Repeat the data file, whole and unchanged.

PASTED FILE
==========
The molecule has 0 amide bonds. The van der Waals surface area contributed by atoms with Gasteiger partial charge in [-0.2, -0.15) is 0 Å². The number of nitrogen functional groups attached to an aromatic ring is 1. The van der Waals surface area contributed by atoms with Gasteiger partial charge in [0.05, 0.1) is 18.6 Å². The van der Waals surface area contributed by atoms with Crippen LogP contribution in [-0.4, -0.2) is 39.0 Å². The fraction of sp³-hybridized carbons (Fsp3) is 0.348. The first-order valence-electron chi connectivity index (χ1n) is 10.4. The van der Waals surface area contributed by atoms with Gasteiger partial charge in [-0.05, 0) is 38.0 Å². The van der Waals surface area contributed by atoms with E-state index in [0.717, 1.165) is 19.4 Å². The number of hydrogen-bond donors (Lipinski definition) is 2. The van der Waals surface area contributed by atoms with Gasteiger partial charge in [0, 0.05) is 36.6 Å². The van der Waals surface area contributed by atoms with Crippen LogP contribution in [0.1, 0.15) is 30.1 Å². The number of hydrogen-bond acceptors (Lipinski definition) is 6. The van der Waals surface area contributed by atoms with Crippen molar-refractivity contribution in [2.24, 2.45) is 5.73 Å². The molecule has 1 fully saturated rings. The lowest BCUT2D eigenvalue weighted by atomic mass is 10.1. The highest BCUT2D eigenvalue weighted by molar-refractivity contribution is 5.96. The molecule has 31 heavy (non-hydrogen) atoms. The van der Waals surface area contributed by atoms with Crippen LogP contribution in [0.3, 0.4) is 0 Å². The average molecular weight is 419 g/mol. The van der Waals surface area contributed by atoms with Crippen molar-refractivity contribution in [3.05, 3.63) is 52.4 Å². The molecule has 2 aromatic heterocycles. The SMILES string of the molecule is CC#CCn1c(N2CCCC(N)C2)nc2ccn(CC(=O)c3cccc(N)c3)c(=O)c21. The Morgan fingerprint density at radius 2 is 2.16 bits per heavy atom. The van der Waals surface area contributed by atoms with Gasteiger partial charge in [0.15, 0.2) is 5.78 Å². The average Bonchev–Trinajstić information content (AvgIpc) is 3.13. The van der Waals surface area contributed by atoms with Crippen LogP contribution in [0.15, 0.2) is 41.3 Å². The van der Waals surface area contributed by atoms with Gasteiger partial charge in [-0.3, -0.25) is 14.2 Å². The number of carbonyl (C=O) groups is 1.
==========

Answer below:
The molecule has 0 amide bonds. The van der Waals surface area contributed by atoms with Gasteiger partial charge in [-0.2, -0.15) is 0 Å². The number of nitrogen functional groups attached to an aromatic ring is 1. The van der Waals surface area contributed by atoms with Gasteiger partial charge in [0.05, 0.1) is 18.6 Å². The van der Waals surface area contributed by atoms with Crippen LogP contribution in [-0.4, -0.2) is 39.0 Å². The fraction of sp³-hybridized carbons (Fsp3) is 0.348. The first-order valence-electron chi connectivity index (χ1n) is 10.4. The van der Waals surface area contributed by atoms with Gasteiger partial charge in [-0.05, 0) is 38.0 Å². The van der Waals surface area contributed by atoms with E-state index in [0.717, 1.165) is 19.4 Å². The number of hydrogen-bond donors (Lipinski definition) is 2. The van der Waals surface area contributed by atoms with Gasteiger partial charge in [0, 0.05) is 36.6 Å². The van der Waals surface area contributed by atoms with Crippen LogP contribution in [0.1, 0.15) is 30.1 Å². The number of hydrogen-bond acceptors (Lipinski definition) is 6. The van der Waals surface area contributed by atoms with Crippen molar-refractivity contribution in [2.24, 2.45) is 5.73 Å². The molecule has 1 fully saturated rings. The lowest BCUT2D eigenvalue weighted by atomic mass is 10.1. The highest BCUT2D eigenvalue weighted by molar-refractivity contribution is 5.96. The molecule has 31 heavy (non-hydrogen) atoms. The van der Waals surface area contributed by atoms with Crippen LogP contribution in [0.3, 0.4) is 0 Å². The average molecular weight is 419 g/mol. The van der Waals surface area contributed by atoms with Crippen molar-refractivity contribution in [3.05, 3.63) is 52.4 Å². The molecule has 2 aromatic heterocycles. The SMILES string of the molecule is CC#CCn1c(N2CCCC(N)C2)nc2ccn(CC(=O)c3cccc(N)c3)c(=O)c21. The Morgan fingerprint density at radius 2 is 2.16 bits per heavy atom. The van der Waals surface area contributed by atoms with Gasteiger partial charge in [0.15, 0.2) is 5.78 Å². The average Bonchev–Trinajstić information content (AvgIpc) is 3.13. The van der Waals surface area contributed by atoms with Crippen LogP contribution in [0.15, 0.2) is 41.3 Å². The van der Waals surface area contributed by atoms with Gasteiger partial charge in [-0.3, -0.25) is 14.2 Å². The number of carbonyl (C=O) groups is 1.